The Vermont Cynic

Billie Eilish brings youth and maturity to first album

Sarah Robinson, Senior Staff Columnist

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As is always the case, young women are running the pop music scene.

From Lady Gaga to Ariana Grande, the biggest pop stars today must think about what songs will please their listeners while still maintaining their individuality and creating art that is meaningful to them.

Cole Thornton

Seventeen-year-old Billie Eilish isn’t seeking to please anyone. Eilish’s debut album “When We All Fall Asleep, Where Do We Go?” features 14 tracks that are catchy, emotional and are somehow equally tough and vulnerable.

The promising young musician became popular with her single “Ocean Eyes” in 2016 and hasn’t slowed down since.

Her 2017 EP “dont smile at me” features hits such as “bellyache” and “idontwannabeyouanymore”, but “When We All Fall Asleep” takes a starkly more daring and dark approach while maintaining essential core pop rhythms and beats.

The second track “bad guy,” perfectly demonstrates this unique take on pop music that is energetic but almost sinister.

Eilish is not your typical teenybopper in that her music is distinctly her own. She stands up next to her older and more popular peers.

“Xanny” is almost dreamlike, with a buzzing bass line that pounds throughout. The lyrics refer to the recreational use of the prescription drug Xanax, which Eilish has seen kill her friends.

In the chorus she sings, “On designated drives home / only one who’s not stoned / don’t give me a Xanny now or ever.”

This was the song that sold me on the album, because it reminds us that Eilish is a teenager who is immersed in a business that has destroyed young people in the past. Too many artists, such as Lil Peep and Mac Miller, have fallen victim to recreational drug use.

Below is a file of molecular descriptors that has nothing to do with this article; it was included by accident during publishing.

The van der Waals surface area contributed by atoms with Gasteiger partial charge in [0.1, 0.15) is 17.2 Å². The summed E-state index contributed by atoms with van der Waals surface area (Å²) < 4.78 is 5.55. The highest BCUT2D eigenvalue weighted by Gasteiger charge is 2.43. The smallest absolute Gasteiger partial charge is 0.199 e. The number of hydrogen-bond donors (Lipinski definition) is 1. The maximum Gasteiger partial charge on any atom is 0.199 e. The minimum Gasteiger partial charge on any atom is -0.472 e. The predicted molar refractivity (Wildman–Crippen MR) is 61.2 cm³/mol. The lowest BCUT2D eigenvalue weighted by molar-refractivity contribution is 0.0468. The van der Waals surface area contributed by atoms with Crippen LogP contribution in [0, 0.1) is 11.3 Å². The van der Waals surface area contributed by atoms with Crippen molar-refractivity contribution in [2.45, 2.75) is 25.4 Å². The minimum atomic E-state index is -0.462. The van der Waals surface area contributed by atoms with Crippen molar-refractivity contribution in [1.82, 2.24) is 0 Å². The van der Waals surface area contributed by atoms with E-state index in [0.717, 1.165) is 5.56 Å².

“Xanny” also reminds us that while Eilish is still a teen, she is in no way juvenile.

While Eilish’s snippets of “The Office” and interludes of her own speaking voice might give snottier music critics pause, I think that she is speaking to her generation in a way that is unique and relatable.

Her music deals with things that all teenagers deal with, like first love and heartbreak. But it also confronts themes that people of any age can relate to if they keep an open mind.

I think “When We All Fall Asleep” gives us a look into the future of pop music, which is incredibly exciting and refreshing.

My favorite tracks on the album are: “bad guy” for its dark melody and because it’s just so catchy; “Xanny” for the beauty of the song itself and emotion in the lyrics; and “My Strange Addiction” for its fun and unique structure — though the incredibly diverse album has something to offer all listeners.

The young artists who are running the pop scene  will dictate the future of music.

Eilish’s debut album shows that she is becoming a serious force in the music industry and that it is possible to balance adolescent enthusiasm with maturity and depth.

Eilish’s talents result in a way of approaching music that I think many pop artists should learn from.

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Billie Eilish brings youth and maturity to first album